“. . .Amalgam contributes substantially to human mercury load. Mercury accumulates in some organs, particularly in the brain, where it can bind to protein more tightly than other heavy metals (e. g. lead, cadmium). Therefore, the elimination half time is assumed to be up to 1 – 18 years in the brain and bones. Mercury is assumed to be one of the most toxic non-radioactive elements. . . . Review of recent literature suggests that mercury from dental amalgam may lead to nephrotoxicity, neurobehavioural changes, autoimmunity, oxidative stress, autism, skin and mucosa alterations or non-specific symptoms and complaints. The development of Alzheimer’s disease or multiple sclerosis has also been linked to low-dose mercury exposure. There may be individual genetical or acquired susceptibilities for negative effects from dental amalgam. Mercury levels in the blood, urine or other biomarkers do not reflect the mercury load in critical organs. Some studies regarding dental amalgam reveal substantial methodical flaws. Removal of dental amalgam leads to permanent improvement of various chronic complaints in a relevant number of patients in various trials. Summing up, available data suggests that dental amalgam is an unsuitable material for medical, occupational and ecological reasons. ”
MedLine (article in German)
Vojdani 2003: Genes, diet, & toxins cause autoimmunity in autism
Infections, toxic chemicals and dietary peptides binding to lymphocyte receptors and tissue enzymes are major instigators of autoimmunity in autism Vojdani A, Pangborn JB, Vojdani E, Cooper EL., International Journal of Immunopathology and Pharmacology. 2003 Sep-Dec;16(3):189-99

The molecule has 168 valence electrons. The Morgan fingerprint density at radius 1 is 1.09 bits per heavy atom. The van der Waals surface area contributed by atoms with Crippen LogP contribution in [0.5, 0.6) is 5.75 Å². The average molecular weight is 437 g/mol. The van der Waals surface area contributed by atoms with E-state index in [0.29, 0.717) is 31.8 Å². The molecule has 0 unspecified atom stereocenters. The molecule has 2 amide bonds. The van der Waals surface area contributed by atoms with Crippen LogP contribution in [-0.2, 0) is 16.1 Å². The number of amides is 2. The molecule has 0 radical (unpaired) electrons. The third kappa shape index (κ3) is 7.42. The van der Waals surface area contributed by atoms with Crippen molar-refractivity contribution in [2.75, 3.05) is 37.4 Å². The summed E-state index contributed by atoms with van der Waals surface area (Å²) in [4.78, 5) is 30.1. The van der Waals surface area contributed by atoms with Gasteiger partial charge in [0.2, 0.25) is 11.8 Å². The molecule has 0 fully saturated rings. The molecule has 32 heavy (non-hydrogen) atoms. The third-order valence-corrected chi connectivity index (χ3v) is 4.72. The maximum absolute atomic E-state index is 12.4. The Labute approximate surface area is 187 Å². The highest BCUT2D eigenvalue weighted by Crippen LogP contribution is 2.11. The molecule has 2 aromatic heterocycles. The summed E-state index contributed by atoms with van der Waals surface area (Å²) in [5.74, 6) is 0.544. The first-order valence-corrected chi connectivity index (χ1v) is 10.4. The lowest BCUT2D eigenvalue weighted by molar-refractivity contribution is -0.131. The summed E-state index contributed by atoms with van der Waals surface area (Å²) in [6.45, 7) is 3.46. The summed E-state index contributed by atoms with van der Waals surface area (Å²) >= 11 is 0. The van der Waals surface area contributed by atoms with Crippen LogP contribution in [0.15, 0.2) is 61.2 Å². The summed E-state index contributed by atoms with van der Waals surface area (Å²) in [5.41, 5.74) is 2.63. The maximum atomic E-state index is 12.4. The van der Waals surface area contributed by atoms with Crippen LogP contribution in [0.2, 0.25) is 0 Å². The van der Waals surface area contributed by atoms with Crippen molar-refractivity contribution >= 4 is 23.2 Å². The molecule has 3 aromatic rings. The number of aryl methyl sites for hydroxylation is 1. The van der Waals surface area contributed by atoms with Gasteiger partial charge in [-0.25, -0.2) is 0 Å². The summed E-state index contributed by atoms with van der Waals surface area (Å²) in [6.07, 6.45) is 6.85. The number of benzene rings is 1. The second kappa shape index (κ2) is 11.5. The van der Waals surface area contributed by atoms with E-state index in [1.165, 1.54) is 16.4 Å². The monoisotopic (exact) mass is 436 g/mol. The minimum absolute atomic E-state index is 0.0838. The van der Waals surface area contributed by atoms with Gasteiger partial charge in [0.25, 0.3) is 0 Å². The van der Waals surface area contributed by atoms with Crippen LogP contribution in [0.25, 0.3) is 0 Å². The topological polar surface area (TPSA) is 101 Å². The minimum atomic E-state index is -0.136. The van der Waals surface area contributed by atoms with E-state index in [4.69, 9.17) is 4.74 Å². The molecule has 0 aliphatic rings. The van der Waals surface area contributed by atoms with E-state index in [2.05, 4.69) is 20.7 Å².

” Similar to many complex autoimmune diseases, genetic and environmental factors including diet, infection and xenobiotics play a critical role in the development of autism. In this study, we postulated that infectious agent antigens such as streptokinase, dietary peptides (gliadin and casein) and ethyl mercury (xenobiotic) bind to different lymphocyte receptors and tissue enzyme (DPP IV or CD26). … A significant percentage of children with autism developed anti-SK, anti-gliadin and casein peptides and anti-ethyl mercury antibodies, concomitant with the appearance of anti-CD26 and anti-CD69 autoantibodies. … bacterial antigens (SK), dietary peptides (gliadin, casein) and Thimerosal (ethyl mercury) in individuals with pre-disposing HLA molecules, bind to CD26 or CD69 and induce antibodies against these molecules. In conclusion, this study is apparently the first to demonstrate that dietary peptides, bacterial toxins and xenobiotics bind to lymphocyte receptors and/or tissue enzymes, resulting in autoimmune reaction in children with autism. ”